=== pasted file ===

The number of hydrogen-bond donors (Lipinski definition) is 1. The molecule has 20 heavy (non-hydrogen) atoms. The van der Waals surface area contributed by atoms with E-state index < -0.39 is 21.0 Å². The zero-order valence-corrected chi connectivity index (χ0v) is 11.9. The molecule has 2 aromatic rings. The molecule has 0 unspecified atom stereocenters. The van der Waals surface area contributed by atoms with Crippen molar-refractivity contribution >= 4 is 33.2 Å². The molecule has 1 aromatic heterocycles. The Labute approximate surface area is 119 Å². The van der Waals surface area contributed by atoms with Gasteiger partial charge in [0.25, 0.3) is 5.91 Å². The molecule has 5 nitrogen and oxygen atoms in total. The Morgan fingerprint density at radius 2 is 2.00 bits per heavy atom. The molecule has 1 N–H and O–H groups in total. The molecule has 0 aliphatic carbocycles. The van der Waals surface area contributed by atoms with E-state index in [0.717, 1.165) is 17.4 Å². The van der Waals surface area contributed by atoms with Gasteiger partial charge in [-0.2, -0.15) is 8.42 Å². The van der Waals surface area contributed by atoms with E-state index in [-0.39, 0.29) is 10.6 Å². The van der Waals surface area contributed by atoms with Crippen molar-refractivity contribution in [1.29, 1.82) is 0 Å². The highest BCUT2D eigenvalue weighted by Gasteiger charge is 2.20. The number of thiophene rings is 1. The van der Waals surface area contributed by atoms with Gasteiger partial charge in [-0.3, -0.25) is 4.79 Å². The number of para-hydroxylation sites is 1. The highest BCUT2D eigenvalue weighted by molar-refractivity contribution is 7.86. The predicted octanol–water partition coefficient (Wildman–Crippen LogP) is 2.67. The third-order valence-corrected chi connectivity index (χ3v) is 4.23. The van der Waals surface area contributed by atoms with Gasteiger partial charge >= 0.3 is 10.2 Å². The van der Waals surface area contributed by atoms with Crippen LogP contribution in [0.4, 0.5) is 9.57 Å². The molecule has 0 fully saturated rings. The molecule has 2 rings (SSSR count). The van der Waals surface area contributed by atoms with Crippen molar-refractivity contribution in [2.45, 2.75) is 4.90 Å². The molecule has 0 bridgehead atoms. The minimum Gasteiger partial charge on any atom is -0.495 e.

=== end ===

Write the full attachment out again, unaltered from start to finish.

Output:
The number of hydrogen-bond donors (Lipinski definition) is 1. The molecule has 20 heavy (non-hydrogen) atoms. The van der Waals surface area contributed by atoms with E-state index < -0.39 is 21.0 Å². The zero-order valence-corrected chi connectivity index (χ0v) is 11.9. The molecule has 2 aromatic rings. The molecule has 0 unspecified atom stereocenters. The van der Waals surface area contributed by atoms with Crippen molar-refractivity contribution >= 4 is 33.2 Å². The molecule has 1 aromatic heterocycles. The Labute approximate surface area is 119 Å². The van der Waals surface area contributed by atoms with Gasteiger partial charge in [0.25, 0.3) is 5.91 Å². The molecule has 5 nitrogen and oxygen atoms in total. The Morgan fingerprint density at radius 2 is 2.00 bits per heavy atom. The molecule has 1 N–H and O–H groups in total. The molecule has 0 aliphatic carbocycles. The van der Waals surface area contributed by atoms with E-state index in [0.717, 1.165) is 17.4 Å². The van der Waals surface area contributed by atoms with Gasteiger partial charge in [-0.2, -0.15) is 8.42 Å². The van der Waals surface area contributed by atoms with E-state index in [-0.39, 0.29) is 10.6 Å². The van der Waals surface area contributed by atoms with Crippen molar-refractivity contribution in [1.29, 1.82) is 0 Å². The highest BCUT2D eigenvalue weighted by Gasteiger charge is 2.20. The number of thiophene rings is 1. The van der Waals surface area contributed by atoms with Gasteiger partial charge in [-0.3, -0.25) is 4.79 Å². The number of para-hydroxylation sites is 1. The highest BCUT2D eigenvalue weighted by molar-refractivity contribution is 7.86. The predicted octanol–water partition coefficient (Wildman–Crippen LogP) is 2.67. The third-order valence-corrected chi connectivity index (χ3v) is 4.23. The van der Waals surface area contributed by atoms with Gasteiger partial charge >= 0.3 is 10.2 Å². The van der Waals surface area contributed by atoms with Crippen LogP contribution in [0.4, 0.5) is 9.57 Å². The molecule has 0 fully saturated rings. The molecule has 2 rings (SSSR count). The van der Waals surface area contributed by atoms with Crippen molar-refractivity contribution in [2.45, 2.75) is 4.90 Å². The molecule has 0 bridgehead atoms. The minimum Gasteiger partial charge on any atom is -0.495 e.